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|9.3/10 - 3 votes
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|Simulator Games, Download Strategy Games
Are you a fan of Risk? If yes then skip forward a bit. If no, read on. The only reason you'll want to play Superpower is to take control of blighty's military stockpile and to nuke Paris. Of course it is, any self-respecting Englishman that gets his hands on a global strategy game always goes straight for the irradiated Gallic option. It’s some sort of primal instinct we have, along with battering cod and looking surprised when it rains.
You'll do it the once, go through the laboriously painstaking process of aiming each warhead at the Eiffel Tower and watching the missiles fly. There’ll be a moment of ghoulish satisfaction as they hit then you’ll probably grin and quote lines from WarGames as the rest of the world reacts in kind and the nukes start flying across the globe. But once you realise there's no fancy visual payoff, no scenes of mushroom clouds over the Seine, no charred corpses littering the Champs Elysees, you'll provide an ironic gallic shrug and never play the thing again. Because life’s too short and there are Counter-Strike sessions to win. That’s it for SuperPower. End of review. Can I go home now?
Er, The Risk Players?
Hmm? Oh, yes. The Risk fans. Right, well SuperPower is everything you ever wanted in a computerised version of the classic board game but have yet to be given by any of the officially licensed products. I got into a lot of trouble many years ago by daring to suggest that the computerised version of the Game Of Global Conquest1 M wasn’t the greatest thing since sliced butter. Long story but I was eventually proved right (as always).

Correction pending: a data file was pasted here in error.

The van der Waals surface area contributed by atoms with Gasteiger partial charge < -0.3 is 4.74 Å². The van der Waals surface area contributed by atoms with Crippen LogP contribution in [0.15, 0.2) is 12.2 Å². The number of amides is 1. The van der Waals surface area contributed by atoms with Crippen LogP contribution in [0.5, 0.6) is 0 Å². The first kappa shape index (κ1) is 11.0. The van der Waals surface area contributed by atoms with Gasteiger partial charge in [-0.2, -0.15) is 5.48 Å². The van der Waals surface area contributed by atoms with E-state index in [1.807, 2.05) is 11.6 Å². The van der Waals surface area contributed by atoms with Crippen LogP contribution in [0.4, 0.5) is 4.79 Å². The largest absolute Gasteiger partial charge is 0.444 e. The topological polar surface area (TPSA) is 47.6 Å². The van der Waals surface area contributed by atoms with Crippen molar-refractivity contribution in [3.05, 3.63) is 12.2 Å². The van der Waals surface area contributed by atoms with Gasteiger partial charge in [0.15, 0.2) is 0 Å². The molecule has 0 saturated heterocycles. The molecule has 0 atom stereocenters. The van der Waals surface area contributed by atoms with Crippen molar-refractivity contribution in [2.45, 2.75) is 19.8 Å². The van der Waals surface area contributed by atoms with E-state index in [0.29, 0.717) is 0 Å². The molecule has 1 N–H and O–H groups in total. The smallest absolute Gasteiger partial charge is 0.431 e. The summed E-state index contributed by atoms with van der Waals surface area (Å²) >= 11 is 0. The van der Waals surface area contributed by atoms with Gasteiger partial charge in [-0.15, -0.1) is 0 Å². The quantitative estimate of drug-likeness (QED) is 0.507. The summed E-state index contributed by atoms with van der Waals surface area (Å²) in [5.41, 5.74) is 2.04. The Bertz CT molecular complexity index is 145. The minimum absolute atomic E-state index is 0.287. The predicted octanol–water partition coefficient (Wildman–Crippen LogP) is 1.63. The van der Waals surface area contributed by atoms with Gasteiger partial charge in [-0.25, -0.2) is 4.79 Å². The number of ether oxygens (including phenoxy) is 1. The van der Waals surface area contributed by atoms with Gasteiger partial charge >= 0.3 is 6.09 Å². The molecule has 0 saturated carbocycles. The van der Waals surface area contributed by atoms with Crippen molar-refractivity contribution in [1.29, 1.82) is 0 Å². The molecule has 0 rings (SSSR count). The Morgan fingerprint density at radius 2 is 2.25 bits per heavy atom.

Anyway, Superpower is essentially Risk on a larger, deeper scale. It isn’t supposed to be. don't get me wrong. It’s supposed to be a realistic real-time global strategy game, based on the most recent world data from US military and CIA databases. It doesn’t have any connection to, association with or desire to be linked to Risk. But that’s what it is regardless.
You’re supposed to take control of any country on the planet and steer it to success. The game features a very open-ended goal structure that is mainly driven by the player’s own parameters. Want to rebuild the Soviet Empire? Go for it. Want to turn Belize into a nuclear power? Give it your best shot. Want to unite the Muslim world against the West? Well, here you can. SuperPower doesn’t really tell you what to do, as much as it just gives you a global simulator to play around with.
You’ve got all manner of resources with which to pull off your goals - economic, political, military, espionage and so on. It's all played out on a turn-by-tum basis (except for combat, which is a semi real-time affair), and while it isn’t the most graphically rewarding of games, it still manages to drag you in with the sheer weight of authenticity involved. All it’s missing is a multiplayer option, which would have turned SuperPower into the perfect computer version of Risk. But then Risk fans won’t be unfamiliiar with accusations of lonerism so maybe they won’t mind too much after all.